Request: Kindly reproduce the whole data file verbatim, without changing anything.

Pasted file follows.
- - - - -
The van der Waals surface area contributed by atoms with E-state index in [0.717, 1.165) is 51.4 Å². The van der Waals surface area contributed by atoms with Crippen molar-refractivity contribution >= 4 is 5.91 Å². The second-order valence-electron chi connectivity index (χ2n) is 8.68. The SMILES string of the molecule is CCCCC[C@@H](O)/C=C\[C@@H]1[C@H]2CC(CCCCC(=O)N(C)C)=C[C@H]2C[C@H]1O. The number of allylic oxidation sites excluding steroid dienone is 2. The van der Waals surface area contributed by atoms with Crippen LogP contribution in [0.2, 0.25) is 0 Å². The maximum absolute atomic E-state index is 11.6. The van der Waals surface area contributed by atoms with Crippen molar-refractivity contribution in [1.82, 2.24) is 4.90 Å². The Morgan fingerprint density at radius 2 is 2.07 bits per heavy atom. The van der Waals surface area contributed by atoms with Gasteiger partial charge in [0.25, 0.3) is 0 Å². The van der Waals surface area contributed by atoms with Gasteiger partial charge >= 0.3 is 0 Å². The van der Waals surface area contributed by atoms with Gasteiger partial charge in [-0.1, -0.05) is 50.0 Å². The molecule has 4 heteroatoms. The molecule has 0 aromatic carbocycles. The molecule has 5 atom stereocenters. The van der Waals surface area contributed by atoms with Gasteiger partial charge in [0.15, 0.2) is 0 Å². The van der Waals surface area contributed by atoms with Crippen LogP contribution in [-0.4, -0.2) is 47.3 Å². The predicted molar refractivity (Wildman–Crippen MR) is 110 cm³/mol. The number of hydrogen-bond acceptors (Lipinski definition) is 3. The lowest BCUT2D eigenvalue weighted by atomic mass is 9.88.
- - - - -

The van der Waals surface area contributed by atoms with E-state index in [0.717, 1.165) is 51.4 Å². The van der Waals surface area contributed by atoms with Crippen molar-refractivity contribution >= 4 is 5.91 Å². The second-order valence-electron chi connectivity index (χ2n) is 8.68. The SMILES string of the molecule is CCCCC[C@@H](O)/C=C\[C@@H]1[C@H]2CC(CCCCC(=O)N(C)C)=C[C@H]2C[C@H]1O. The number of allylic oxidation sites excluding steroid dienone is 2. The van der Waals surface area contributed by atoms with Crippen LogP contribution in [0.2, 0.25) is 0 Å². The maximum absolute atomic E-state index is 11.6. The van der Waals surface area contributed by atoms with Crippen molar-refractivity contribution in [1.82, 2.24) is 4.90 Å². The Morgan fingerprint density at radius 2 is 2.07 bits per heavy atom. The van der Waals surface area contributed by atoms with Gasteiger partial charge in [0.25, 0.3) is 0 Å². The van der Waals surface area contributed by atoms with Gasteiger partial charge >= 0.3 is 0 Å². The van der Waals surface area contributed by atoms with Gasteiger partial charge in [-0.1, -0.05) is 50.0 Å². The molecule has 4 heteroatoms. The molecule has 0 aromatic carbocycles. The molecule has 5 atom stereocenters. The van der Waals surface area contributed by atoms with Gasteiger partial charge in [0.15, 0.2) is 0 Å². The van der Waals surface area contributed by atoms with Crippen LogP contribution in [-0.4, -0.2) is 47.3 Å². The predicted molar refractivity (Wildman–Crippen MR) is 110 cm³/mol. The number of hydrogen-bond acceptors (Lipinski definition) is 3. The lowest BCUT2D eigenvalue weighted by atomic mass is 9.88.